Thursday, May 9, 2019

30 things special needs moms do—is this you?

Perhaps you have a child with cerebral palsy, like I do. Or you have a child with autism. Or Down syndrome. Or vision or hearing issues. Or ADD or ADHD. Or muscular dystrophy. Or spina bifida. Or cystic fibrosis or another genetic condition that causes disabilities. Our children may have different diagnoses and yet, we have so much in common. Is this you, too?

1. You've cried outside the doctor's office, outside your child's school, driving in the car, pulled over to the side of the road, sitting in the car in the driveway, standing in the shower, hiding in someone's bathroom, lying in bed at night.
2. You've had pangs of "Why him?" or "Why her?"
3. You've had pangs of "Why me?" too.
4. You've tortured yourself by obsessively reading and rereading the child development books and newsletters.
5. You've gotten past all of that (excluding the occasional sobfest after the IEP cause they can have that effect) and no longer consider your child's diagnosis a tragedy because your child has proven to be quite awesome and now you know: having a disability is one aspect of your child. Like any child, he is the sum of his parts—his personality, his brightness, his emotional IQ, his talents, his quirks.
6. You've developed, right along with your child.
7. You've bought enough toys for your child, in the hopes of stimulating him and making therapy fun, that your playroom could be mistaken for a toy store.
8. You celebrate the inchstones, right along with the milestones. Every new movement, every new sound, every bite of new food, every ounce gained, every single step forward is worth a squee!
9. You have also secretly cheered your child's dubious achievements, like throwing a bread roll across the table at a restaurant (grasping!), telling a lie (cognition!) or muttering a Bad Word (speech!).
10. You have watched your child undergo procedures and tests and surgeries and wished it were you.
11. You've paid, like, $45 for an adaptive spoon. Or crayon.
12. You've become a master of the "Why are you staring at my child and what's wrong with you?" look.
13. You've hung outside the restaurant/program/activity/event with your child while the rest of your family is inside because she's just not having it.
14. You've asked the therapist for more exercises to do with your child...then didn't do most of them. Or even any.
15. You've google-stalked doctors and phone-stalked their assistants to get appointments.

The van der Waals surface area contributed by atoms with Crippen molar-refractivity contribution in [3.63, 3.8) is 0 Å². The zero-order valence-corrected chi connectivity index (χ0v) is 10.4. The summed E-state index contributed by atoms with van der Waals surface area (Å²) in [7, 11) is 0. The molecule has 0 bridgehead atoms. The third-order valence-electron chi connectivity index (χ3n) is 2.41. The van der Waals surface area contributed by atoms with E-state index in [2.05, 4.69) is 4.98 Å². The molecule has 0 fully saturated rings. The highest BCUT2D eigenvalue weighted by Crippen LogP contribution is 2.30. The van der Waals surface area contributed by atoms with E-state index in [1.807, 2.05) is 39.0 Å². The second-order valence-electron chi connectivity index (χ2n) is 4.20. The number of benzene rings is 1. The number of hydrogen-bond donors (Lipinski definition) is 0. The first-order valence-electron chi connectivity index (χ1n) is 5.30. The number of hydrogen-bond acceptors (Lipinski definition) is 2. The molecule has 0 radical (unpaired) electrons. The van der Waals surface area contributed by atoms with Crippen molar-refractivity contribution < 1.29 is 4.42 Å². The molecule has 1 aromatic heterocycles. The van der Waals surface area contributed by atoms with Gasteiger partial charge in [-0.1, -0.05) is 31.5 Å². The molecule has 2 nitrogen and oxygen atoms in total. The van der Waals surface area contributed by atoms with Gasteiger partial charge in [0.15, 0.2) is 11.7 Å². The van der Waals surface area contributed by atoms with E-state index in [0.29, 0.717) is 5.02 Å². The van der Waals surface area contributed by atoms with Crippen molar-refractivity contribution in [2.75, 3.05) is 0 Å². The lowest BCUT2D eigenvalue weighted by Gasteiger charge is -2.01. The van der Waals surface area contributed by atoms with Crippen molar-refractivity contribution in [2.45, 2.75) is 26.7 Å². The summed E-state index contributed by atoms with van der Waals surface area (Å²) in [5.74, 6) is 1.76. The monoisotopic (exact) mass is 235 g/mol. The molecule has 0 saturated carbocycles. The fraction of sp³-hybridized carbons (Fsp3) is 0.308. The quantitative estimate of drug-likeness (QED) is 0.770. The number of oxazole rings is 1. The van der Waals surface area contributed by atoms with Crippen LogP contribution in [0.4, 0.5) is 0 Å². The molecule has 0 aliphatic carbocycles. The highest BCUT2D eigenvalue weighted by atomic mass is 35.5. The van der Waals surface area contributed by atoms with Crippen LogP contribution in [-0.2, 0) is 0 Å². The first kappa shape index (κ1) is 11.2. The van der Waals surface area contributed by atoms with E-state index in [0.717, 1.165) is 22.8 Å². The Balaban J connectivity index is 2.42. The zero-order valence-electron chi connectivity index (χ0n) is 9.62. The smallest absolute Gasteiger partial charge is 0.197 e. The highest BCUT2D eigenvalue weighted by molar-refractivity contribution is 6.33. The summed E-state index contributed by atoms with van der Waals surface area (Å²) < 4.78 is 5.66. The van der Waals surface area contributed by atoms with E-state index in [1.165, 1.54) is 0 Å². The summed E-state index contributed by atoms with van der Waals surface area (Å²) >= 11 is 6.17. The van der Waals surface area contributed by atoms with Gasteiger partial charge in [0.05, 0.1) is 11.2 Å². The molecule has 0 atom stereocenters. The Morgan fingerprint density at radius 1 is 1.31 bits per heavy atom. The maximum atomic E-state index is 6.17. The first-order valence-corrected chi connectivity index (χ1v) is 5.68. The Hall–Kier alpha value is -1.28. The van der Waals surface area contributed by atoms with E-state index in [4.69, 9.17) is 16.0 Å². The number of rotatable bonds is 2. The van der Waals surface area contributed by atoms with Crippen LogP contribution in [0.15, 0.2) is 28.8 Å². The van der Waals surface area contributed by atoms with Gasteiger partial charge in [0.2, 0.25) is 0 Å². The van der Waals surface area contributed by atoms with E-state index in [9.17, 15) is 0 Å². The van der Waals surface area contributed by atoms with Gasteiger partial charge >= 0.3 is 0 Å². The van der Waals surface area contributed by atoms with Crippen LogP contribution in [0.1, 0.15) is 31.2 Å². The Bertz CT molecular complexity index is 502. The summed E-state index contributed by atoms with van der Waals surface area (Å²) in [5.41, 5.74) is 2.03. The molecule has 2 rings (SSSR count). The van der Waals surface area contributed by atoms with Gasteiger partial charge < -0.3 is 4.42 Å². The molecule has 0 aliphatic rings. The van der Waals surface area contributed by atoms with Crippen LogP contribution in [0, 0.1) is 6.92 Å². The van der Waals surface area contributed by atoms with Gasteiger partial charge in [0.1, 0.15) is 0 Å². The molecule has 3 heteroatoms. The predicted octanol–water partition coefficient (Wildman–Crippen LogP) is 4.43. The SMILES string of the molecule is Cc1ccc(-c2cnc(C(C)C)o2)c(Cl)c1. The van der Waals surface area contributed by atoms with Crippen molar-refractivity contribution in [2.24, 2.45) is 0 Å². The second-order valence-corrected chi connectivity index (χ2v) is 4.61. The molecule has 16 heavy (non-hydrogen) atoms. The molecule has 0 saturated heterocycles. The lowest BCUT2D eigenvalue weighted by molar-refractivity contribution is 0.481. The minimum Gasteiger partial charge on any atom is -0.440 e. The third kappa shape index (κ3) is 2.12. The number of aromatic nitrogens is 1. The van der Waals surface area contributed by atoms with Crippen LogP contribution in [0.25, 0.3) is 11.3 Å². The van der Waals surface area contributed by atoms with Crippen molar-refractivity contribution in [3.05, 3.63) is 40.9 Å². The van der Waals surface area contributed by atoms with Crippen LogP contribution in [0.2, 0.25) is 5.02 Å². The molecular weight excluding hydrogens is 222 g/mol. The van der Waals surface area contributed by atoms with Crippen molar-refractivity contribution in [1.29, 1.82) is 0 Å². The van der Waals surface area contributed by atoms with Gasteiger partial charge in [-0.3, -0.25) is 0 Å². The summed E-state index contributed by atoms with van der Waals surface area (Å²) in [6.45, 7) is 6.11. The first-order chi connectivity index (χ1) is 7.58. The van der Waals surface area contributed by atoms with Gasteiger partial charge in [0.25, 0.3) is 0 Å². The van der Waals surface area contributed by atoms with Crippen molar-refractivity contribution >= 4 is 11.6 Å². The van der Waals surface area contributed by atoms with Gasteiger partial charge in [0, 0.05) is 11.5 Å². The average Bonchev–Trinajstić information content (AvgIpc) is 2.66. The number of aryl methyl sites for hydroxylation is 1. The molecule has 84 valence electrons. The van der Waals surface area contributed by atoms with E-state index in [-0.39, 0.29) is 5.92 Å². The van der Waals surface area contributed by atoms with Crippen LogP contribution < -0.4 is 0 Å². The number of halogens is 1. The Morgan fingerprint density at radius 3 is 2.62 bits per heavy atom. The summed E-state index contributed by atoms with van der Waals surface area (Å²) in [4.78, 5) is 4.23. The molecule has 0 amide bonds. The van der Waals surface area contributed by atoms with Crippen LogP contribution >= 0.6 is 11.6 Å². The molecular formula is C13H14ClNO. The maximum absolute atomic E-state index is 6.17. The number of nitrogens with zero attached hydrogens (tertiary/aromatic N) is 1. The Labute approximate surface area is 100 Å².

16. You feel like you practically have a medical, nursing or therapist degree. Or at least an honorary one.
17. You've felt like friends don't totally get it. But you've found online friends who do.
18. You've raided the snacks your child uses for feeding therapy.
19. You've slept on the floor next to your child's bed to make sure he is OK. Or let him sleep in your bed. Or crammed your body into his bed.
20. You fantasize about taking naps.
21. You fantasize about having a live-in speech therapist/occupational therapist/physical therapist/AGBA therapist.
22. You keep a copy of your child's medical records in your car, because you never know.
23. You are living, breathing proof of just how much stuff a single human being can remember to do—sign the forms! Call for a refill! Reschedule that appointment! Look into that program! And don't forget the kajillion other things!—without their head exploding.
24. You've listened as people have asked you questions about your child, as if she weren't standing right there. And then you've said, "Why don't you ask her?"
25. You've taken your child to doctor after doctor in hopes of finding answers until you've finally accepted that more doctors does not mean better care and can actually be quite depressing and maybe nobody has the answers right now and so you should focus on tending to your child's current needs and help him and enable him the best he can. Period.
26. You've learned to ask for the supervisor when you're on the phone with the insurance company. And their supervisor, if necessary. And that one time, you threatened to call your lawyer. Not that you have a lawyer. 27. You've roamed the aisles of the drugstore to relax.
28. You've managed to not lose it when relatives have said, "He'll grow out of it!" or "It's nothing!"
29. You've felt overwhelmed by guilt that you're not doing enough for your child. Then you accepted that you're human. Then you felt guilty again. Repeat, repeat, repeat.
30. You've become your child's biggest champion, spokesperson and publicist, that parent who doesn't shut up or let up. Someday, your child will hopefully advocate for himself but for now, you are there to make sure he gets what he needs and deserves.

Photo: Getty Images


Thanks for sharing!

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